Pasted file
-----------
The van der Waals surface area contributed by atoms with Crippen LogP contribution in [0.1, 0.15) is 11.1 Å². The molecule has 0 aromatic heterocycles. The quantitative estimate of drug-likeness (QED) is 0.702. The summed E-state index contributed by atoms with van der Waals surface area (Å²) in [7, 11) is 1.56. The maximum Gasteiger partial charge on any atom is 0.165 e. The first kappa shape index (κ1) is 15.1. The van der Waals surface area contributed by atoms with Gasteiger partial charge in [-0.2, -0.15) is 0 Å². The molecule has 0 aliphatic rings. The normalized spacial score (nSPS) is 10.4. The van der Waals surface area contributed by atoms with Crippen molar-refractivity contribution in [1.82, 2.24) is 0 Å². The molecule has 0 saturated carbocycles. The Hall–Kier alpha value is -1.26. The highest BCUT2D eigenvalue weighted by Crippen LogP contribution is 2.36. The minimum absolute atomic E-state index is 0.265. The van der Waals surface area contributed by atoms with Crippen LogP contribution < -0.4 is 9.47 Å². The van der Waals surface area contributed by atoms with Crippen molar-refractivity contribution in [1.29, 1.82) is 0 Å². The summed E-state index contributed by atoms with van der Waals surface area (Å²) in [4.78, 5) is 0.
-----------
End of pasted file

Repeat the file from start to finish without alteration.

The van der Waals surface area contributed by atoms with Crippen LogP contribution in [0.1, 0.15) is 11.1 Å². The molecule has 0 aromatic heterocycles. The quantitative estimate of drug-likeness (QED) is 0.702. The summed E-state index contributed by atoms with van der Waals surface area (Å²) in [7, 11) is 1.56. The maximum Gasteiger partial charge on any atom is 0.165 e. The first kappa shape index (κ1) is 15.1. The van der Waals surface area contributed by atoms with Gasteiger partial charge in [-0.2, -0.15) is 0 Å². The molecule has 0 aliphatic rings. The normalized spacial score (nSPS) is 10.4. The van der Waals surface area contributed by atoms with Crippen molar-refractivity contribution in [1.82, 2.24) is 0 Å². The molecule has 0 saturated carbocycles. The Hall–Kier alpha value is -1.26. The highest BCUT2D eigenvalue weighted by Crippen LogP contribution is 2.36. The minimum absolute atomic E-state index is 0.265. The van der Waals surface area contributed by atoms with Crippen LogP contribution < -0.4 is 9.47 Å². The van der Waals surface area contributed by atoms with Crippen molar-refractivity contribution in [1.29, 1.82) is 0 Å². The summed E-state index contributed by atoms with van der Waals surface area (Å²) in [4.78, 5) is 0.